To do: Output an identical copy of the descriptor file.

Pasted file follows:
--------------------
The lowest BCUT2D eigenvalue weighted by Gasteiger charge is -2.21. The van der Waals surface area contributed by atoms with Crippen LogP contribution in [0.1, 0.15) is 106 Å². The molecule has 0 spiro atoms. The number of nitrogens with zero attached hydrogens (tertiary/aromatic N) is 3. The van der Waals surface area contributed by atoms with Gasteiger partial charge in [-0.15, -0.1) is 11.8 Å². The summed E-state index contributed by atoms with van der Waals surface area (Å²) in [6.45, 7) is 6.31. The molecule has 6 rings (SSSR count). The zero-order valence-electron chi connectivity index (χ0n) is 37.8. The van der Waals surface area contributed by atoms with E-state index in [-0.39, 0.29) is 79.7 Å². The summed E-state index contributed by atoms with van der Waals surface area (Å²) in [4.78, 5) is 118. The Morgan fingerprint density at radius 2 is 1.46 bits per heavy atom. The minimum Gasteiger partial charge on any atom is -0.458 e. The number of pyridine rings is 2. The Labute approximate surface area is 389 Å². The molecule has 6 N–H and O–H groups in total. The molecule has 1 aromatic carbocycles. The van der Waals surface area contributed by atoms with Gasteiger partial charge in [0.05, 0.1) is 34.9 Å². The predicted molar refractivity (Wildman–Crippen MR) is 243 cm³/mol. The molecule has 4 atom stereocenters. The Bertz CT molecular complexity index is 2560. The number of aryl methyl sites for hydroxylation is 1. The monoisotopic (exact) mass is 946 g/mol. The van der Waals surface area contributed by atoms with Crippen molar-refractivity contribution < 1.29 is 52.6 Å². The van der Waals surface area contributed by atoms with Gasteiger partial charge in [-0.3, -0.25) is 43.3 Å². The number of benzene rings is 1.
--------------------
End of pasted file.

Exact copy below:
The lowest BCUT2D eigenvalue weighted by Gasteiger charge is -2.21. The van der Waals surface area contributed by atoms with Crippen LogP contribution in [0.1, 0.15) is 106 Å². The molecule has 0 spiro atoms. The number of nitrogens with zero attached hydrogens (tertiary/aromatic N) is 3. The van der Waals surface area contributed by atoms with Gasteiger partial charge in [-0.15, -0.1) is 11.8 Å². The summed E-state index contributed by atoms with van der Waals surface area (Å²) in [6.45, 7) is 6.31. The molecule has 6 rings (SSSR count). The zero-order valence-electron chi connectivity index (χ0n) is 37.8. The van der Waals surface area contributed by atoms with E-state index in [-0.39, 0.29) is 79.7 Å². The summed E-state index contributed by atoms with van der Waals surface area (Å²) in [4.78, 5) is 118. The Morgan fingerprint density at radius 2 is 1.46 bits per heavy atom. The minimum Gasteiger partial charge on any atom is -0.458 e. The number of pyridine rings is 2. The Labute approximate surface area is 389 Å². The molecule has 6 N–H and O–H groups in total. The molecule has 1 aromatic carbocycles. The van der Waals surface area contributed by atoms with Gasteiger partial charge in [0.05, 0.1) is 34.9 Å². The predicted molar refractivity (Wildman–Crippen MR) is 243 cm³/mol. The molecule has 4 atom stereocenters. The Bertz CT molecular complexity index is 2560. The number of aryl methyl sites for hydroxylation is 1. The monoisotopic (exact) mass is 946 g/mol. The van der Waals surface area contributed by atoms with Crippen molar-refractivity contribution < 1.29 is 52.6 Å². The van der Waals surface area contributed by atoms with Gasteiger partial charge in [-0.3, -0.25) is 43.3 Å². The number of benzene rings is 1.